Lexus continues to invest in Canada, adding a new stamping plant for the next-generation Lexus RX and RX hybrid in Cambridge, Ontario, said brand chief Mark Templin.
“It is the right thing for us in the long term, positioning us for the next 50 years,” Templin said. And Lexus is investing to build about 50,000 next-generation Lexus ES sedans in Kentucky to meet North American demand.
“There are a lot of people chasing low cost.” Templin said, but Lexus has no plans to assemble in Mexico.
U.S. Rep. Sander Levin is not convinced automakers will use Mexico as an export base because of its various trade agreements, noting as much as 80% of the products are exported to the U.S. “There is not proof yet it’s a major factor.”
And the intellectual heartland is still in the Northern states, said DesRosiers. “The future of U.S. North is the six inches between your ears.”
Some key Mexican investments
General Motors is investing $5 billion and adding 5,600 jobs from 2013 to 2018 with manufacturing hubs in Toluca, Ramos Arizpe, Silao and San Luis Potosi.
Ford is spending $2.5 billion on new engine and transmission plants in Chihuahua and Guanajuato, in central Mexico, creating 3,800 jobs. Canada bid for the engine contract and lost.
Toyota is spending $1 billion on a plant in Guanajuato to build the Corolla starting in 2019, creating 2,000 new jobs.
Mazda spent about $800 million on a new plant in Salamanca to make the Mazda3, Mazda2 and Scion iA for Toyota.
Honda spent about $1.27 billion in Celaya to make the Fit and HR-V crossover as well as transmissions.
Volkswagen plans a $1-billion expansion and 2,000 more jobs to add a three-row Tiguan compact crossover at the Puebla plant that makes the Golf and Jetta.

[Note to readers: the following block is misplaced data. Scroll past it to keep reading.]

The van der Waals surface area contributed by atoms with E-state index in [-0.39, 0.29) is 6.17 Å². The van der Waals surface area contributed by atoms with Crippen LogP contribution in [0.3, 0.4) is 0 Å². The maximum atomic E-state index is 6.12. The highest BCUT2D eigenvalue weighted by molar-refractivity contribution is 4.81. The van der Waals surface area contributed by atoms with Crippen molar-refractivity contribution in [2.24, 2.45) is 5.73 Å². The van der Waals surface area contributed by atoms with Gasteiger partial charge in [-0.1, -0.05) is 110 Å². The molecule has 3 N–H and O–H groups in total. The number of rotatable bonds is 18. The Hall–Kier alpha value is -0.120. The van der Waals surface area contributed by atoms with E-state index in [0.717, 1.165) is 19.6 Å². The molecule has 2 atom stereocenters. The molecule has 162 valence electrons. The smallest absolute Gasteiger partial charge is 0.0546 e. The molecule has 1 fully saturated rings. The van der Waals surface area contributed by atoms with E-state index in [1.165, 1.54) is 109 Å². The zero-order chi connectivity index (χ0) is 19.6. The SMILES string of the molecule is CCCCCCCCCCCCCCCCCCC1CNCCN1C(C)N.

Audi is spending $1.3 billion in the state of Puebla to make the Q5 crossover.
Chrysler is expected to expand its current operations.
BMW is investing $1 billion and adding 1,500 jobs in San Luis Potosi in 2019. Speculation is the plant will make the 3 Series.
Kia is building a $1-billion plant in NuevoLeón, near Monterrey, that will employ 3,000 in 2016, making the Forte and Rio small cars
Hyundai is exploring building a plant in Mexico.
Daimler and Nissan have a $1.4-billion joint plant in Aguascalientes to make Mercedes and Infiniti compact cars.
Some key U.S. investments
General Motors plans to invest $5.4 billion to update 40 U.S. plants over the next three years and has identified about $2.8 billion so far. Included are the Lansing Grand River, which gets a second shift and stamping plant to add Camaro production; investment at truck and SUV plants in Arlington, Texas, and the Fort Wayne truck plant in Roanoke, Ind., gets a $1.2-billion expansion for its full-size pickups; investment at the Arlington, Texas, plant that makes large SUVs, as well as a new paint shop for the Bowling Green Assembly Plant in Kentucky; tooling at the Fairfax Assembly Plant in Kansas City, Kan., for the 2016 Chevrolet Malibu and smaller investments at the Lansing Delta Township plant; Pontiac Metal Center and Warren Pre-Production Operations. Investment is also expected at the Flint truck plant and Arlington, Texas, truck plant.
Lexus will build about 50,000 next-generation ES sedans in Kentucky, scheduled to start production later this year, to meet demand in North America.
Honda continues to invest in Marysville, Ohio, including a new facility to make the Acura NSX super car.
Ford continues to add shifts to existing plants but most are now at full capacity.
Fiat Chrysler Automobiles is deciding whether to invest in Toledo to make the next-generation Jeep Wrangler.
Volvo will build an assembly plant in South Carolina.
Some key Canadian investments
Chrysler is spending $2 billion to retool the minivan plant in Windsor.
General Motors will close one of three assembly lines in Oshawa next year and is moving Camaro production to Lansing, which will result in the loss of 1,000 jobs with no new product to replace it.
Ford invested $565 million at its Oakville, Ontario, plant to make the next-generation 2015 Ford Edge and 2016 Lincoln MKX, but Windsor lost a bid to make new engines to Mexico.
Toyota is moving Corolla production from Canada to Mexico, but there are plans to build a larger vehicle, likely a midsize sedan, in the Cambridge, Ontario, plant.
Lexus is investing heavily in its Cambridge, Ontario, plant to make the next-generation RX crossover as well as the RX hybrid.
Honda is spending about $700 million at its three plants in Alliston, Ontario, to build the new Honda Civic as well as the CR-V and engines.
Jaguar Land Rover passed over Windsor for a new assembly plant.